Japanese Beetle Guide

Do your trees / shrubs have iridescent green / brown beetles, and leaves that look like lace?

Japanese's beetles will excrete pheromones, signaling others to come destroy more of the foliage they prefer.


We can stop damage now, and just 1-3 treatments a year can prevent this and many other common insect and disease problems. We can stop out in just a couple days to spray or inject your trees and shrubs. 


Tree Care Estimate


This imported pest is generally found east of a line running from Michigan, southern Wisconsin and Illinois, south to Alabama. Occasional introductions are made into western states such as California and Oregon when the adult beetles or larvae are shipped in commerce. The original population was detected in New Jersey in 1916, having been introduced from Japan. 


The adult beetles are general herbivores and are known to feed on over 400 species of broad-leaved plants, although only about 50 species are preferred. The grubs will also feed on a wide variety of plant roots including ornamental trees and shrubs, garden and truck crops, and turfgrasses. They seem to especially relish Kentucky bluegrass, perennial ryegrass, tall fescues and bentgrass.

Damage Symptoms

The adults are skeletonizers, that is, they eat the leaf tissue between the leaf veins but leave the veins behind. Attacked leaves look like lace that soon withers and dies. The adults will often attack flower buds and fruit. The grubs can kill small seedling plants but most commonly damage turf. The turf first appears off-color as if under water stress. Irrigating causes a short-lasting response or no response at all. The turf feels spongy under foot and can be easily pulled back like old carpet to reveal the grubs. Large populations of grubs kill the turf in irregular patche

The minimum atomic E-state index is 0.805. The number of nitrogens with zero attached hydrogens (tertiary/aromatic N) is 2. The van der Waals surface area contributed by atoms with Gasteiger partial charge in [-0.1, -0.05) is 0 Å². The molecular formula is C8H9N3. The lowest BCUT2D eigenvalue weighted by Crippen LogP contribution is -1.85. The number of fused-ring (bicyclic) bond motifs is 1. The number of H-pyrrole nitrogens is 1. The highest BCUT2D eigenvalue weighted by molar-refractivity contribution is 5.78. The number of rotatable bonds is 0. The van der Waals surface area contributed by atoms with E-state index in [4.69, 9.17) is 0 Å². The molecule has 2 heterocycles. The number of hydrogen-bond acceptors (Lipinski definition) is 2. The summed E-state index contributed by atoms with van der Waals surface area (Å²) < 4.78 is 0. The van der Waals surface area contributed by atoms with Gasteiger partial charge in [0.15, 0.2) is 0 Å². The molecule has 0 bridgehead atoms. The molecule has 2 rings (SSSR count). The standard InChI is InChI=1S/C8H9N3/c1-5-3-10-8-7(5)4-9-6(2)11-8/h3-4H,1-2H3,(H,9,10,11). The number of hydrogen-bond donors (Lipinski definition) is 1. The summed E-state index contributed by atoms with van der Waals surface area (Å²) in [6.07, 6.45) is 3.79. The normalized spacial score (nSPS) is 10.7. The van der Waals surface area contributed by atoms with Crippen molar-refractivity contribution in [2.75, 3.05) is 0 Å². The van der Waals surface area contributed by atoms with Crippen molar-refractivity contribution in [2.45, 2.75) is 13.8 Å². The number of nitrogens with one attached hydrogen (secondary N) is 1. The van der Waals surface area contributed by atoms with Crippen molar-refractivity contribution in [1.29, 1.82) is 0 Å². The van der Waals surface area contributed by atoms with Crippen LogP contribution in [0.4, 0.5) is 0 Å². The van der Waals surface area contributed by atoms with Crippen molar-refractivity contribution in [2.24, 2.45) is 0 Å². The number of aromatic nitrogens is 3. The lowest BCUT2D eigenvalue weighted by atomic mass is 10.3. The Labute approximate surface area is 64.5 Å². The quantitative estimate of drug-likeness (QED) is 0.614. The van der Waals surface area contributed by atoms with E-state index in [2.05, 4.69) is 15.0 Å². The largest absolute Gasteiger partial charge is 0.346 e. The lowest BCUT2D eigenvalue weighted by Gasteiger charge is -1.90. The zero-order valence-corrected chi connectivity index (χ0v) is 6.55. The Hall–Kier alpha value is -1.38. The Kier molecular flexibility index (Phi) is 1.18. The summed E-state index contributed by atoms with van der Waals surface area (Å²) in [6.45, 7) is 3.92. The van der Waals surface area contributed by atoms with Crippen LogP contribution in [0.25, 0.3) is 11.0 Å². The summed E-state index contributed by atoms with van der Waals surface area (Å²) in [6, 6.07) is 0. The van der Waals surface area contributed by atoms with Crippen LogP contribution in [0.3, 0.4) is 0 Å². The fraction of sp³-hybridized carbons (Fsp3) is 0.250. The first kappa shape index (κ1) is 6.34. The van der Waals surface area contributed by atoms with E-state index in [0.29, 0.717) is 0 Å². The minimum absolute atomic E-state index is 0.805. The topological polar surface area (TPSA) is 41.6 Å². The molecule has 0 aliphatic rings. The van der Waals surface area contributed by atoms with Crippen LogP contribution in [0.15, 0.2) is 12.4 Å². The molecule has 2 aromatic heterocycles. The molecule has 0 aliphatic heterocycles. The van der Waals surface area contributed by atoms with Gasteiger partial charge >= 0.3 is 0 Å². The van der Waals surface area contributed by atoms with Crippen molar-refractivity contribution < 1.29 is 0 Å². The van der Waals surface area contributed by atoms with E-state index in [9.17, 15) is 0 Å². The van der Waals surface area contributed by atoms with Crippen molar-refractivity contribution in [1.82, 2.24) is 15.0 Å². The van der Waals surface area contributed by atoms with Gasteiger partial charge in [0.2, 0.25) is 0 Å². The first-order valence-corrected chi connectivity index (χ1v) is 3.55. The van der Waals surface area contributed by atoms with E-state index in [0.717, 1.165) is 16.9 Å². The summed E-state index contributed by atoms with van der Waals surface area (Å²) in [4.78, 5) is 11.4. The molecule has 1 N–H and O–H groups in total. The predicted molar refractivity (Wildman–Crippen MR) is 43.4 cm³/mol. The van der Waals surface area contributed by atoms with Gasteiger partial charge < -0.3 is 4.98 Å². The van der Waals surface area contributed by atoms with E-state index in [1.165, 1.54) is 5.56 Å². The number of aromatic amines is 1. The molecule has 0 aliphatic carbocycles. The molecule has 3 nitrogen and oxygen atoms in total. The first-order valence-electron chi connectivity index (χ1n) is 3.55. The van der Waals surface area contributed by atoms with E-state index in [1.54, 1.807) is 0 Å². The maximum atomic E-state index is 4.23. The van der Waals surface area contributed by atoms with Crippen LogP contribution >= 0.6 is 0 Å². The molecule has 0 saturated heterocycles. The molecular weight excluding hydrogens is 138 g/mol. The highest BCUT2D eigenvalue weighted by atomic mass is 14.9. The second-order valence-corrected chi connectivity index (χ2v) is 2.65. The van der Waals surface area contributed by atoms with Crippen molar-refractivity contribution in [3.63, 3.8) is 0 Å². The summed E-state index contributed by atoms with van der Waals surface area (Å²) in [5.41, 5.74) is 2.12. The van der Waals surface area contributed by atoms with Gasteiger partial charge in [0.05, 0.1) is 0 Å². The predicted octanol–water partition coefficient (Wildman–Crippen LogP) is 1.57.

Plants Resistant to & Plants Susceptible to Japanese Beetles

Japanese Beetle / Grub cycle below

Description of Stages


  •  The life stages of the Japanese beetle are typical of white grubs.
  • Eggs: The white oval eggs are usually about 1/16 inch (1.5 mm) long and 3/64 inch (1.0 mm) wide. They are placed in the soil where they absorb moisture and become more roundish.
  • Larvae: The larvae are typical white grubs that can be separated from other soil dwelling white grubs by the presence of a V-shaped series of bristles on the raster. First instar larvae are about 1/16 inch (1.5 mm) long while the mature third instars are about 1-1/4 inch (32 mm) long.
  • Pupae: The pupae are first cream colored and become light reddish-brown with age. The average pupa is about 1/2 inch (14 mm) long and 1/4 inch (7 mm) wide.
  • Adults: The adults are a brilliant, metallic green color, generally oval in outline, 3/8 inch (10 mm) long and 1/4 inch (7 mm) wide. The wing covers are copper-brown and the abdomen has a row of five tufts of white hairs on each side. These white tufts are diagnostic. The males have a sharp tip on the foreleg tibia while the female has a long rounded tip.

Tree Estimate

Plants Resistant to & Plants Susceptible to Japanese Beetles


Japanese Beetle Rain -Hear our treatment stop the feeding

 Sometimes after treating trees with a lot of beetles, we can hear a rain sound on the pavement. This is a light Beetle Rain, we see much heavier and hope to capture it so we can show you.